Europol Publishes New Report on Match-Fixing in Sports

  • Europol's report estimates crime groups make €120m per year from match-fixing
  • Lower levels of sports are the most common targets; match-fixing occurs most in soccer
  • Europol reiterates that match-fixing is a criminal issue and not a sports integrity issue
Europol sign
Europol has issued a new report that shows key findings about match-fixing in sports and makes suggestions on how to combat the problem. [Image: Shutterstock.com]

A serious issue

Europol is calling for better cooperation between the private and public sectors to help crack down on match-fixing and related betting in sports. 

The European Union law enforcement agency published a new report on August 5 called The Involvement of Organized Crime Groups in Sports Corporation that outlines different findings relating to match-fixing across the globe. 

criminal proceeds each year from match-fixing are approximately €120m

It cites data from Sportradar, highlighting how the criminal proceeds each year from match-fixing are approximately €120m ($141.4m). Organized crime groups are working on a transnational level to carry out this corruption.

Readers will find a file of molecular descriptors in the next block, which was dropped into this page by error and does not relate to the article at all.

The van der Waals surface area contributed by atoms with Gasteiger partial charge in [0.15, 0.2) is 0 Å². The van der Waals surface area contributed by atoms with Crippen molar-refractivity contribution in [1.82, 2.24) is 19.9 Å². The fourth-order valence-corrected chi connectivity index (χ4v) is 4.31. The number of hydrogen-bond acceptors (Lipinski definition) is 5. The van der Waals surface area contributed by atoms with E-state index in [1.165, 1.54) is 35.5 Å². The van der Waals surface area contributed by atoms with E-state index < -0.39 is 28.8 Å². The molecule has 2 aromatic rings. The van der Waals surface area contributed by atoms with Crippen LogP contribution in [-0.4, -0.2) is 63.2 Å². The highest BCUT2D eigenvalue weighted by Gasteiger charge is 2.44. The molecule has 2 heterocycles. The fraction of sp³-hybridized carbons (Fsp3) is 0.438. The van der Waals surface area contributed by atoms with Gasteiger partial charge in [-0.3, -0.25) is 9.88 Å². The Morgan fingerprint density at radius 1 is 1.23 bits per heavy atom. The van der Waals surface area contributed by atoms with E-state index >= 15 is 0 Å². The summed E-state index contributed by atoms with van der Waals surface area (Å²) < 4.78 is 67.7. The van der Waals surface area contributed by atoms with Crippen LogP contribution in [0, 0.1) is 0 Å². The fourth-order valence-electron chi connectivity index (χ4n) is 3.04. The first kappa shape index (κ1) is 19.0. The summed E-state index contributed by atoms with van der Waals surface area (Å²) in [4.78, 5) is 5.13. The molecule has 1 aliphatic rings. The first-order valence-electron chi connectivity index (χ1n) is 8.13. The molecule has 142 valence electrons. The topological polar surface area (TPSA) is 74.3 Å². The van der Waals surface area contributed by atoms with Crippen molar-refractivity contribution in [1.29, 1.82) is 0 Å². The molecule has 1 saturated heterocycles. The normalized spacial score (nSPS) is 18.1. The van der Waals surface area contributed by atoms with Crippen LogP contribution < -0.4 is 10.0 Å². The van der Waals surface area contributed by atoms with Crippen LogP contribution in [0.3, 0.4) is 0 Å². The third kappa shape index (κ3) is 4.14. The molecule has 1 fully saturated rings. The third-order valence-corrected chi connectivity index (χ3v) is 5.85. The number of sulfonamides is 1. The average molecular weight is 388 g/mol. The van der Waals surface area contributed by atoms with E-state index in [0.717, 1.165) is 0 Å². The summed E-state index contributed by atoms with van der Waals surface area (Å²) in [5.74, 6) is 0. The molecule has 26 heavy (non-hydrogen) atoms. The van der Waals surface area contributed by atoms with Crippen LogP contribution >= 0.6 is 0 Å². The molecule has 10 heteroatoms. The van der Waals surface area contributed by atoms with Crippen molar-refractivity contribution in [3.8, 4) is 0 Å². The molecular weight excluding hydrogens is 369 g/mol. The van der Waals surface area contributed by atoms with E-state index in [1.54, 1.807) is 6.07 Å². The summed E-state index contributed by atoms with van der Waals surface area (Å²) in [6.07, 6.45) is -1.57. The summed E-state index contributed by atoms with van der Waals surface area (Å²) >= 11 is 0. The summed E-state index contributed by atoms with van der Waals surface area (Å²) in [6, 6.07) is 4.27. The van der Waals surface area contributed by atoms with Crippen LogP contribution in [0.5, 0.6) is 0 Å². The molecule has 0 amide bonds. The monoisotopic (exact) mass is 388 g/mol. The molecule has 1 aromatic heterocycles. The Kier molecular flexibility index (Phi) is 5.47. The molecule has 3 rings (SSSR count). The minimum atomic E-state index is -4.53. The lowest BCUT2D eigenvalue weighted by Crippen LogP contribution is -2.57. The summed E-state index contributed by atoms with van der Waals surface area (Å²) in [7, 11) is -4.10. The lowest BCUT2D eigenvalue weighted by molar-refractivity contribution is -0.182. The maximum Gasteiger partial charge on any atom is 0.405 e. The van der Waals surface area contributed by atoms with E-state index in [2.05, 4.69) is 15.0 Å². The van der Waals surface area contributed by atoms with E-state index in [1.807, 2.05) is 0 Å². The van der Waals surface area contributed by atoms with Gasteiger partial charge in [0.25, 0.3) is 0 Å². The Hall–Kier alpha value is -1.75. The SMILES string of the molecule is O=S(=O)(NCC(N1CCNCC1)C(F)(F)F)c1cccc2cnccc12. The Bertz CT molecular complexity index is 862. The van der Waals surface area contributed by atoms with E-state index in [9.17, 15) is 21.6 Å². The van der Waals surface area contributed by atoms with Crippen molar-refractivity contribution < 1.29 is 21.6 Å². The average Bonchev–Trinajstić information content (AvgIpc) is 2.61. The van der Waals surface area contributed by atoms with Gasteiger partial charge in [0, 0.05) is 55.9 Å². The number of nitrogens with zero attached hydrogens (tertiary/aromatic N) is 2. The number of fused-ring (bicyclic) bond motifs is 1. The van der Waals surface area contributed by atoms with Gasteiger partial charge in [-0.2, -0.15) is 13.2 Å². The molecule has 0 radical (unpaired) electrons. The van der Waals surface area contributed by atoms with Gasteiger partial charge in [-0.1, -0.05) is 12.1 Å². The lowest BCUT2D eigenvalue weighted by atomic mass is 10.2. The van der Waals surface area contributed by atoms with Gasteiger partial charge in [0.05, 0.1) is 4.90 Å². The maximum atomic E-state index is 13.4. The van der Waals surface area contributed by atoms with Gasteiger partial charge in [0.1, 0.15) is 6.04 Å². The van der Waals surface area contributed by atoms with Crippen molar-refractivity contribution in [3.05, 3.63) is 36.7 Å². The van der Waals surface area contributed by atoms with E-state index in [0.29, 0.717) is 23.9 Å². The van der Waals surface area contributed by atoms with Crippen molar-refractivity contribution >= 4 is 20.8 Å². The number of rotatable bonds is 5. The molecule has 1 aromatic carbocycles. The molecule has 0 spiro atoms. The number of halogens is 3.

Targets for crime groups

It is more common for criminal groups to target competitions at the lower levels of a given sport, with soccer being the most popular sport for match-fixing. Athletes and officials at lower levels are more likely to take part in match-fixing because of low salaries. There is also less attention on these events, making it easier to fly under the radar.

Incidents of match-fixing in tennis have increased in recent years. In 2016, only about 11 matches were suspected of being manipulated. This number jumped all the way up to 236 contests the following year. Most of the time, match-fixing is separate from the betting; bets are usually placed on in-play markets.

There was also an acknowledgment in the report about online gambling dangers, explaining that there are links to sports manipulation around the world. Crime groups misuse identities to open online betting and e-wallet accounts to place their wagers. 

Increasing awareness and cooperation

Europol believes match-fixing should not be seen as a predominantly sports integrity issue. Instead, the law enforcement agency wants the issue to be seen as a serious criminal offense that is carried out by crime groups. Better cooperation between private and public sectors on the issue would help to “ensure a consistent multi-stakeholder and multi-disciplinary approach.”

more development of protected systems and mechanisms for reporting

Relevant stakeholders include law enforcement, sports leagues, judicial authorities, regulatory bodies, betting operators, the general public, and private companies that offer integrity and betting monitoring services. There also needs to be more development of protected systems and mechanisms for reporting and whistle blowing. 

The report concluded: “It is paramount that MS and involved Third Parties would address and prioritize this challenging crime area more effectively as a way to tackle OCGs operating in the EU and beyond.”